On 19 November, during World Antimicrobial Awareness Week, ZonMw awarded a Parel (Award) to Dr. Henk Schallig, parasitologist at Amsterdam UMC. He received the award for the RAPDIF study, which developed better tools and knowledge for tackling fever and malaria in Africa.
One of the biggest causes of fever is malaria, a disease that kills hundreds of thousands of people in Africa every year, the majority of them children under the age of five. The RAPDIF study found that the diagnosis and treatment of fever in young children in Africa is often inadequate. Rapid malaria tests are not reliable enough and, in the absence of a proper diagnosis, children with fever are often treated with both anti-malaria drugs and antibiotics. The antibiotics were found to be of no benefit in no fewer than 50 to 90% of cases.
The RAPDIF researchers approached the problem from two angles: making rapid malaria tests more reliable, and identifying other causes of fever. The study was performed by a group of Dutch and Burkinabe researchers in Burkina Faso. Together, they succeeded in developing a new rapid malaria test that is no less than a hundred times more sensitive that the current rapid tests. Local health workers were found to have more faith in the new test. A follow-up study involving 5700 children and adults in five African countries will show whether the new malaria test works on a large scale.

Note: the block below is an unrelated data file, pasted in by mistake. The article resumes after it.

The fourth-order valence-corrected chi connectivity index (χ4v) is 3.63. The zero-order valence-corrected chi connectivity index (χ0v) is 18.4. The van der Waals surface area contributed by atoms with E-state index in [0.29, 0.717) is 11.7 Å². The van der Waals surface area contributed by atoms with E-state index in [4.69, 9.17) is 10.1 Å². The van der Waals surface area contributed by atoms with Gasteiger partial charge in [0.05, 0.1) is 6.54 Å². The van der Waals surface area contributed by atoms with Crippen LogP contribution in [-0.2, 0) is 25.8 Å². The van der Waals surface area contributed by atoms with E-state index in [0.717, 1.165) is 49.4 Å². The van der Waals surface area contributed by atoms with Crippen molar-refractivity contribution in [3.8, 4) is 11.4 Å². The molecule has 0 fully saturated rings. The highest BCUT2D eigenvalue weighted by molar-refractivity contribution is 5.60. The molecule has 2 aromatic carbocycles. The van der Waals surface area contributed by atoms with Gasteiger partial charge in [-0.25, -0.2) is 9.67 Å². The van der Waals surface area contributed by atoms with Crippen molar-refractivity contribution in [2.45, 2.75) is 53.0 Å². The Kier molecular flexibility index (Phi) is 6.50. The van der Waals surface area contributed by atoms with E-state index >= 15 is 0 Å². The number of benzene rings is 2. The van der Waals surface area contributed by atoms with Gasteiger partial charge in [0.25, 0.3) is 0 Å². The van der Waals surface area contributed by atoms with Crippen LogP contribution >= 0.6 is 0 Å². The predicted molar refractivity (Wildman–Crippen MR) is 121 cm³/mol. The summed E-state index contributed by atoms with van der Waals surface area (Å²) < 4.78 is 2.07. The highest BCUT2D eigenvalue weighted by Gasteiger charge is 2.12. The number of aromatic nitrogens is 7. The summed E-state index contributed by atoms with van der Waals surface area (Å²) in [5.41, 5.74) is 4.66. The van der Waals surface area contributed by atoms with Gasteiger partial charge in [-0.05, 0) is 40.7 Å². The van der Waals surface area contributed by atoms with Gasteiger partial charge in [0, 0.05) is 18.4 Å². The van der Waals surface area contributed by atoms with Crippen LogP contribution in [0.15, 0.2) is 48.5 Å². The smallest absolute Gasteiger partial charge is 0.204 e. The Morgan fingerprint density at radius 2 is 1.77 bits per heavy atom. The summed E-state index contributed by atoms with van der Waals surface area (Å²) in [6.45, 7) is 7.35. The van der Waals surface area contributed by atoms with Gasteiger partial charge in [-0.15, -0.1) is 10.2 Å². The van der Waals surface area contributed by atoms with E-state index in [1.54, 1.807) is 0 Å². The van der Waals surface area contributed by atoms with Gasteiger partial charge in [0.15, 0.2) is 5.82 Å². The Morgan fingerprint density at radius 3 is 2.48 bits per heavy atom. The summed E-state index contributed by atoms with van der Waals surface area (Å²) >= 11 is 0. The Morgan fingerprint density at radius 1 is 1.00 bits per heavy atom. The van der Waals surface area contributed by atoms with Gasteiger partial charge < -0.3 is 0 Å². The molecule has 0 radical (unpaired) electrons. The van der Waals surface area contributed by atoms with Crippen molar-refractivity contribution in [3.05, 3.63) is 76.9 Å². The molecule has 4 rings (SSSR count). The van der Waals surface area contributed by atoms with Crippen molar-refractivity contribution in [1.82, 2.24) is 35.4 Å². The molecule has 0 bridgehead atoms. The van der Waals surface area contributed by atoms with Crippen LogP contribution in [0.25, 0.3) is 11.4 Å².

The RAPDIF team also discovered that, besides malaria, fever in young children is commonly caused by four types of bacteria: E-coli, Salmonella typhi, Pneumococcus and Streptococcus. The researchers worked on a rapid diagnostic test to detect these bacteria in blood, but this is a difficult technical challenge. Provided they secure funding, they hope to enable a rapid test for these bacteria which, combined with the rapid malaria test, would allow fever to be treated in a much more targeted way. Children could be given the correct treatment, either anti-malaria drugs or antibiotics.
This would also help curb antimicrobial resistance. ‘Infectious diseases and antimicrobial resistance are good friends, travelling the world hand in hand, with no regard for borders or differences between people’, Henk Schallig explained. ‘The fact that we received this award for our work underlines the importance of international research into resistance. Knowledge gained in other parts of the world is very important for the Netherlands, and vice versa. The ZonMw and NWO-WOTRO Science for Global Development grant for our RAPDIF study contributed a huge amount of extra knowledge about use of medicines, diagnostics and resistance, and also about capacity-building in Burkina Faso. For our team in Burkina Faso and the Netherlands, the Parel is a huge encouragement to continue this work, and that is just what we plan to do.’